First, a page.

DeSantis' ultimate goal
By Mark P. Jones
The Florida governor began traveling the country to cut Trump's lead among Republicans. The three great reasons that play in his favor.

Florida Governor Ron DeSantis visited Texas, headlining Republican annual fundraising events in the Lone Star State's two most populous counties, Harris and Dallas. Harris County has a population greater than that of 26 states while Dallas County's population is greater than that of 15 states.

The visits represent another stage in DeSantis 2024 presidential campaign, focusing his energies on a state which will send more delegates (to be elected a year from now on "Super Tuesday", March 5, 2024) to the 2024 Republican National Convention (where the party's 2024 nominee will be selected) than any state other than California. 

While in Texas, DeSantis underscored the pivotal role he views his home state of Florida (under his leadership) and the state of Texas (under the leadership of Republican Governor Greg Abbott and Lt. Governor Dan Patrick) play nationally in pushing back against Democratic efforts to pull the country to the left across a variety of issues ranging from education and traditional values to taxes and immigration.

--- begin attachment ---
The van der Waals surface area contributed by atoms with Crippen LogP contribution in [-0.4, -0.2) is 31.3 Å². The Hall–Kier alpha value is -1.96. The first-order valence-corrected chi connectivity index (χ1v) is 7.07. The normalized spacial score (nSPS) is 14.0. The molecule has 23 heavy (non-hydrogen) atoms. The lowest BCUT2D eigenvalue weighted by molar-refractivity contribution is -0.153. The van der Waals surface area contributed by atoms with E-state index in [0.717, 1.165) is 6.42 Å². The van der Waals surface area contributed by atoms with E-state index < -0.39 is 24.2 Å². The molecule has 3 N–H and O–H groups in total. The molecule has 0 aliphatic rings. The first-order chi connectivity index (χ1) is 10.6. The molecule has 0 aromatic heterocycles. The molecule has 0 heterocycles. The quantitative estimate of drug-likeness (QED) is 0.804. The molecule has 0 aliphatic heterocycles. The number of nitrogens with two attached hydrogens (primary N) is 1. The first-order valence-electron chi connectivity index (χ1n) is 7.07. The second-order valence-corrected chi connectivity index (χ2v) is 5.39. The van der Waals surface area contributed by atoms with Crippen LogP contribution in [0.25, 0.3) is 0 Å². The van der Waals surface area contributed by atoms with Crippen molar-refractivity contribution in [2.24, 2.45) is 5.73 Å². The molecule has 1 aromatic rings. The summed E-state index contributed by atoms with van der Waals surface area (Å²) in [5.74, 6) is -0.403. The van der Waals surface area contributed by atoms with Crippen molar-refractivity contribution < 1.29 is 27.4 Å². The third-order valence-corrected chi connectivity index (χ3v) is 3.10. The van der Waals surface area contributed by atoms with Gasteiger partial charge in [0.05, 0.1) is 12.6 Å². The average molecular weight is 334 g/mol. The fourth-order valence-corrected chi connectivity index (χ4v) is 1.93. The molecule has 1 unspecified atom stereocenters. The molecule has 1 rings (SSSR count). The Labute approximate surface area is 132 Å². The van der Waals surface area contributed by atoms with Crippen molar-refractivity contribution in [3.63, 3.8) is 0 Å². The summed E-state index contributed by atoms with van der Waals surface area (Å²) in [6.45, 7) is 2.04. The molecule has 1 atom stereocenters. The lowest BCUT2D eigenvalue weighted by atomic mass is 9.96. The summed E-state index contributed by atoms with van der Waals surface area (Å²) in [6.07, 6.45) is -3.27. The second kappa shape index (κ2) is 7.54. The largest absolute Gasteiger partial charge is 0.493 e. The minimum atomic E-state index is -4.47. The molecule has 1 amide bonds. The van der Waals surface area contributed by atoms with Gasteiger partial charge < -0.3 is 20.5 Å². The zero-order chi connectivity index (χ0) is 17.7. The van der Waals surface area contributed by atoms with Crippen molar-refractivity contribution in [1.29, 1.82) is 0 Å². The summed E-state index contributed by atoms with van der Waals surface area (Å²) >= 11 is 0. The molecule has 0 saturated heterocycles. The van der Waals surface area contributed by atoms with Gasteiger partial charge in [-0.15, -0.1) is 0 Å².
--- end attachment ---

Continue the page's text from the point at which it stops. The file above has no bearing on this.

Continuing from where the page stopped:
Mientras Trump esté vivo

Using the bully pulpit and constitutional powers provided by his position as governor of the country's third most populous state, DeSantis has developed a reputation as one of the country's most high profile, vocal and effective conservative leaders, advancing conservative policy priorities in Florida and pushing back against the Biden Administration's at times progressive agenda nationally. In doing so, DeSantis has positioned himself as someone who simultaneously possesses impeccable conservative credentials, but also as someone who represents both a viable challenger to former President Donald Trump in the Republican primary as well as a much more viable challenger to President Joe Biden in the general election than Trump.

DeSantis' ultimate goal

In sum, DeSantis's appeal to Republican primary voters is three-fold. First, he is a strong and principled conservative who will pursue conservative policies if elected president. Second, he lacks the legal and ethical baggage that Trump carries with him, and rarely undermines his own goals via gaffes, offensive rhetoric or impulsive acts that so frequently plagued Trump during his four years in the Oval Office. Third, DeSantis provides Republicans with a much better chance than Trump of preventing Joe Biden and Kamala Harris from being re-elected in 2024, with Republicans especially nervous about Harris assuming the presidency during a second Biden presidency, during which time Biden's age would be between 82 and 86 years.

DeSantis' visit to Texas shows he is putting his energies into the state that -- with the exception of California -- will send the most delegates to the 2024 Republican National Convention that will select the party's nominee in 2024.